Trumbo by Jay Roach

At this point I’ll watch Bryan Cranston do anything, which is why I went when I had a chance to see him in Trumbo, directed by Jay Roach. Diane Lane is always exquisite, and Louis CK’s in it too!

image from imdb.com

This film felt long. It’s about two hours and fifteen minutes. It took me awhile to warm up to the characters. I’m a big Louis CK fan, but it took me awhile to buy him in a dramatic role. (He gets there, don’t worry.) Though the whole film felt somewhat rigid at first, it does warm up and pick up so that it is not dragging at the end. While I left the film feeling satisfied, I still think it could’ve been edited more aggressively.

Politically, the “red scare,” and McCarthyism is a fascinating and disturbing (and ongoing?) part of US history. It doesn’t take much to engage me on the topic. Yet, I had a hard time getting into this film. That said, it is worth watching. Because it picks up. Because it’s beautiful. Because it rises to something interesting and important.

Now, let me break it down. First, the smoke. These people are smoking constantly, and the cinematographer is having some fun with it. There are these glorious shots of white smoke swirly slowly and intricately around people’s faces. There’s a smoke shot toward the end that is absolutely over the top. Thick white smoke swirls through each grain of thick, gray mustache hair, and it’s both repulsive and lovely and artful.

And on that note, I’ll also talk about Bryan Cranston’s physicality—something I think he’s understood for his entire acting career. (I first noticed it in his Malcolm in the Middle days). He, more than anyone, knows the power of an ordinary middle-aged man wearing tighty whiteys, and he’s not afraid to use it.

Finally, the design. This was L.A. in the 1940s and 1950s. Every couch, every glass of water, and every earring is on point. I was busy watching the design elements while I waited for characters to develop and the plot to pick up, and that was more than enough to keep me satisfied.

The Skeleton Twins by Craig Johnson

Kristen Wiig and Bill Hader are amazing in this film. They have a ton of chemistry and that probably goes back to their days together at Saturday Night Live. If you’re me, and you’re a fan of SNL, and you’re a fan of Bill Hader and Kristen Wiig, you’ll love watching these two together on screen. Comedy actors can really excel at drama, and you see that in The Skeleton Twins.

image from wikipedia.org

image from wikipedia.org

Before I saw the film, I was told by a trusted person that it was “good, but dark.” And, that’s true. My mind goes in a million directions when someone says “dark,” and it really wasn’t so dark as all that, but it is a heavy film. It’s about twins who are desperately struggling in their lives. They are estranged, but the reasons are unclear throughout most of the film. Toward the end, catalyst for their decade-long estrangement slowly unfolds.

The acting is great. The characters are unique and real. (Luke Wilson is really good in this too!) The plot, writing, and direction are all unique and nuanced and good. However (HOWEVER!), I don’t think the film addresses a universal truth, and that’s something I think good film should do. I left the film thinking, “Yeah, it’d be nice to have a twin that is tuned in to me in my times of suffering, a twin who holds the key to cheering me up when I am down, but I don’t have a twin, and most of us don’t have a twin.” Life is long and hard—we see that in the film. Unlike the Wiig and Hader’s struggling characters, the rest of us have to schlog through this life alone. Maybe if we’re lucky we have some parents, a sibling or two, a few close friends. But very few of us have a twin.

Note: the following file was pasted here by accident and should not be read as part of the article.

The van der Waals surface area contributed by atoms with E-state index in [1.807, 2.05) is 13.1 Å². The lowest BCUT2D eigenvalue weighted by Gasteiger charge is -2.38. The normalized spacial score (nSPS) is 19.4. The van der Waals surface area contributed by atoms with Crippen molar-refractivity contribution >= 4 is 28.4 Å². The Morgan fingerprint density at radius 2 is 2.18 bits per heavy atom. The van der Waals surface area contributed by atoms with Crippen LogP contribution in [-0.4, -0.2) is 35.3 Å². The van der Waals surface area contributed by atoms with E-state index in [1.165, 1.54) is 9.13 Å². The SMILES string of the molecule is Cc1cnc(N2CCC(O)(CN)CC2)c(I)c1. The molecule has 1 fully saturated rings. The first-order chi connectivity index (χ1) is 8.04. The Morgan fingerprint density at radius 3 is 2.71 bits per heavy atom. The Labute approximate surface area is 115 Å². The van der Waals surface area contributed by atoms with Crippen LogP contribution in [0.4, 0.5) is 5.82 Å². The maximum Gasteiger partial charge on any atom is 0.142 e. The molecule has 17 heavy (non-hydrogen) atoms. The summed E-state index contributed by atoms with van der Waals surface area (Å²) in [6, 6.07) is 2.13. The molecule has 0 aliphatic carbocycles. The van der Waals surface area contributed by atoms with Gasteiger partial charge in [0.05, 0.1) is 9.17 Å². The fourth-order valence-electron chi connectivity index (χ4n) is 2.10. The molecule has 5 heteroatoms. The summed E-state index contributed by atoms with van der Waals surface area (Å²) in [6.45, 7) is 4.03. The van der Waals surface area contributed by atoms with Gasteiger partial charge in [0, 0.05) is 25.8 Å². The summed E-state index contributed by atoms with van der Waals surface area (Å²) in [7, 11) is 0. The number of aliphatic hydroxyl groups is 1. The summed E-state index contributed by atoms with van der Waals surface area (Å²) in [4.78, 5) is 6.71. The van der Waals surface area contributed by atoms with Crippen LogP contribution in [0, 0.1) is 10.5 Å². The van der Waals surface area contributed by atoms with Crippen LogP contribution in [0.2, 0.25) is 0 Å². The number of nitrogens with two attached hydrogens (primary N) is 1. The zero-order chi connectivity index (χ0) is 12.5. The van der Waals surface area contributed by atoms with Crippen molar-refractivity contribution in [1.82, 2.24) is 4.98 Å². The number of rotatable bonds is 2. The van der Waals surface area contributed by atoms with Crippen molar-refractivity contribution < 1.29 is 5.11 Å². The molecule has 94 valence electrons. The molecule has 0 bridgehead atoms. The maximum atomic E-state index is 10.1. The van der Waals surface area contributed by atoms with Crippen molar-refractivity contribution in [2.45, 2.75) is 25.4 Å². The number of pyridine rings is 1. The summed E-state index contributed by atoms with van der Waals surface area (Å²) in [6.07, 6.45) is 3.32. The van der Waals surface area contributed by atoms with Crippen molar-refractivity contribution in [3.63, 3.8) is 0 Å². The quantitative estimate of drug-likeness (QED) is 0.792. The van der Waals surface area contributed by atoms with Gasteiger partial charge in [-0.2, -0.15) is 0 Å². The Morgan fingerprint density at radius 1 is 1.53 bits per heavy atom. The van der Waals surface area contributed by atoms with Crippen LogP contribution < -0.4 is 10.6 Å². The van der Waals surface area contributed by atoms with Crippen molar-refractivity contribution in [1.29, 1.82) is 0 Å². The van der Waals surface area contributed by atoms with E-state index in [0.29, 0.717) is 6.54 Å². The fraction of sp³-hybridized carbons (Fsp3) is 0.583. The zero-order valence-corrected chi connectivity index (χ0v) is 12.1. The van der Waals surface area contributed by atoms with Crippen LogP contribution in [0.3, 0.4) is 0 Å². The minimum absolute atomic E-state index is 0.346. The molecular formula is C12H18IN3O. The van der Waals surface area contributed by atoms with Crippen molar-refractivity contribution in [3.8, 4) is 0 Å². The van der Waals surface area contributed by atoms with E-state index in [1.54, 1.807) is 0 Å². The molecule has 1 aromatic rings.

Somehow this film reminded me of Broken Flowers—also critically acclaimed and good in so many ways (and Jarmusch!)—but lacking, in my view, of a universal truth or experience. The films look very closely a unusual circumstances. Now, this isn’t to write the film(s) off entirely. For some people, this story (and fabulous acting) is enough. I’m finding, though, that I want my films to get at something more universal—something that is moving me and something I know is moving my fellow audience members as well.

Me and Earl and the Dying Girl by Alfonso Gomez-Rejon

Me and Earl and the Dying Girl is a very Sundance-y Sundance movie, but it’s good! Sundance loves some great films, and this is one of them. First, this is indeed a movie about a dying girl. Because the title is so straightforward, I somehow thought it wouldn’t be so dark, but it was.

image from imdb.com

image from imdb.com

I also rewatched Mad Max: Fury Road this week (stay with me, it’s relevant!) and have continued to find meaning in the war boys’ concept of a “witness”—this idea of being witnessed in our acts of bravery, our acts of love, our acts of dying—all of it. It’s meaningful to me because I’ve always been so independent and only in the last few years have begun to understand the value of an invested witness.

I mention it because an important aspect of M&E&DG is that a very young man is witness to a dying girl. It’s something they stumble into, they resist, but, of course, it becomes meaningful in ways they couldn’t’ve anticipated or even previously comprehended. That kind of character growth and insight was lovely to watch, but it was also sophisticated enough that I think most audience members come away with deeper insights about what it means to connect more to “their people,” moving beyond assumptions and into really knowing another person.

One of the best moments in the film is when the cool history professor talks about how he lost his father at a young age. He said that even after his father’s death, he’s continues to learn about him. His father’s life continues to reveal itself. It started when his dad’s friends started sharing stories after his death. It continues all the time, in unimaginable ways, even decades later. I think the point here is that learning about our dead loved ones is part of what it means to be alive and self-aware.

As for me, I continue to learn about my own grandmothers. Both my great grandmother and her daughter (my mom’s mom) were a huge part of my early childhood. My great grandma even lived with us sometimes during the winter. She just stayed. She was Swedish. She was very quiet, and she loved me.  My grandma and great grandma died within two years of each other. They were a big part of my childhood, and then, in a relatively short period of time, they were both gone.

For awhile, it was sad, but okay, and this is the natural cycle of life. And then, I got really curious about them and asked my mom and aunties lots of questions about who my grandmothers were. I began to piece together my memories with their stories.  Over time, I can see how much the course of my life has been shaped by their influence. Decades later, I’ll remember idioms and wisdom about how to grow a garden, how to love one man. They suffered and loved for decades, and don’t we all? I am a witness to it all. There is meaning where meaninglessness wants to creep in. It reminds me that I am part of something bigger, family, culture, blood, brains. They are with me in memory and in my story, and that’s what I took away from M&E&DG.